|University of Bristol|
The dinosaur eggs went through a series of major events to become known to us today as fossils. After being laid, the egg was buried by a fine covering of sediment (maybe sand). This protected it from predation and scavenging and sealed it from the air (in particular oxygen) which would break it down and destroy the egg. Ground waters flowing through the sediment go through the egg and minerals precipitate from the solution into the egg.
The original shell material is actually little altered during fossilization as it is made up of the mineral calcite which is stable (resistant to change) during the fossilization process, although it may be recrystallised. This outer shell is hard and made up of a series of interlocking units, a mosaic of plates, with pores which allow the passage of air in and out of the egg. This allows the baby to breathe.
What about the inside? The inside is not preserved during fossilization (apart from some rare dinosaur babies). We do, however, have some clues to what the inside of the eggs looked like. By looking at the nearest living relatives of dinosaurs today, such as the birds and crocodiles, we can estimate to what the inside of dinosaur eggs looked like.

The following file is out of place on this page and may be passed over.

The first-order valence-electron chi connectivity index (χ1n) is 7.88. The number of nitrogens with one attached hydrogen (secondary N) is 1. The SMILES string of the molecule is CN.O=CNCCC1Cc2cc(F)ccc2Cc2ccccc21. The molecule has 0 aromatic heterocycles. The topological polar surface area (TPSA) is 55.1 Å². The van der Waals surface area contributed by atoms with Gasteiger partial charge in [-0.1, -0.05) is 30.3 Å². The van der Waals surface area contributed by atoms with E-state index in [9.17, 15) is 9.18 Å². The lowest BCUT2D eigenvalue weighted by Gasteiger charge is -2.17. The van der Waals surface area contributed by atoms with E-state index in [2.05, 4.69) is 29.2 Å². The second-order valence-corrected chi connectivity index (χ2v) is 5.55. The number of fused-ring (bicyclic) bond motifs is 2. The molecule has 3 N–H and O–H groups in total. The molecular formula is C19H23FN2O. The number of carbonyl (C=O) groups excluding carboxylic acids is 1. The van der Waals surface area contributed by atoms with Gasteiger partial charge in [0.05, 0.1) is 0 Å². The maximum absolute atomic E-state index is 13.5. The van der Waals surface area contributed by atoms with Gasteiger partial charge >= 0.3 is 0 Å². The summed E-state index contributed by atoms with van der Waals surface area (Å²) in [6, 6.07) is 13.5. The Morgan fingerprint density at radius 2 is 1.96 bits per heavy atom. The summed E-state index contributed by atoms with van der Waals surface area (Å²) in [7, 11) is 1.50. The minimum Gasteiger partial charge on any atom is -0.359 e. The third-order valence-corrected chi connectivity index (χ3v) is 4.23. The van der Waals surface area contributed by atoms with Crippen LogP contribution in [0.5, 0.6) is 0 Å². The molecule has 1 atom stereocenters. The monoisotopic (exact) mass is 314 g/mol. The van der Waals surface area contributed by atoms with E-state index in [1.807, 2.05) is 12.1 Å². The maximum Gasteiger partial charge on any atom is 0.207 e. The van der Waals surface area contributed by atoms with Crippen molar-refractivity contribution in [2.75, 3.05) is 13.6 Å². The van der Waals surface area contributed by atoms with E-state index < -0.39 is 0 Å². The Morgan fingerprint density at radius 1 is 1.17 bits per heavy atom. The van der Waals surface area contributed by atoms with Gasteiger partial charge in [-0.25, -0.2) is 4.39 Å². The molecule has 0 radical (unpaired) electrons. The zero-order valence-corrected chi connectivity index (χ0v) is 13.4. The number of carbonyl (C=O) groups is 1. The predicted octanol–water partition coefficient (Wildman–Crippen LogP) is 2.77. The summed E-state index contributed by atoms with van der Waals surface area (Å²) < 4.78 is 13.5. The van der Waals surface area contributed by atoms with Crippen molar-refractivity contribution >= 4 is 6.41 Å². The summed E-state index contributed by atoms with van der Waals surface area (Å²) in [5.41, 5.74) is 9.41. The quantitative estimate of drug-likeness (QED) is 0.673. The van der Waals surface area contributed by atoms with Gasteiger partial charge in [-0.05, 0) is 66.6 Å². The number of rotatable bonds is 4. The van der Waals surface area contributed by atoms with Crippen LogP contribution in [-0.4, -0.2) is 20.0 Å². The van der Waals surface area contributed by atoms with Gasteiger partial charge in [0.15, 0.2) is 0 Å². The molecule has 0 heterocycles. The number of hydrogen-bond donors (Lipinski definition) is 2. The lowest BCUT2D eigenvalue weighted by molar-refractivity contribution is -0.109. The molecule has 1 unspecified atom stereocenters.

Housed inside the egg is a thick or viscous liquid which bathes the embryo and keeps it moist, preventing it from drying out. This allows the egg to be laid on land and is a feature of animals called amniotes - all reptiles, birds and mammals. Amniotes can live on land due to this amniotic membrane, whereas amphibians do not have this ability and are restricted to the water to lay eggs.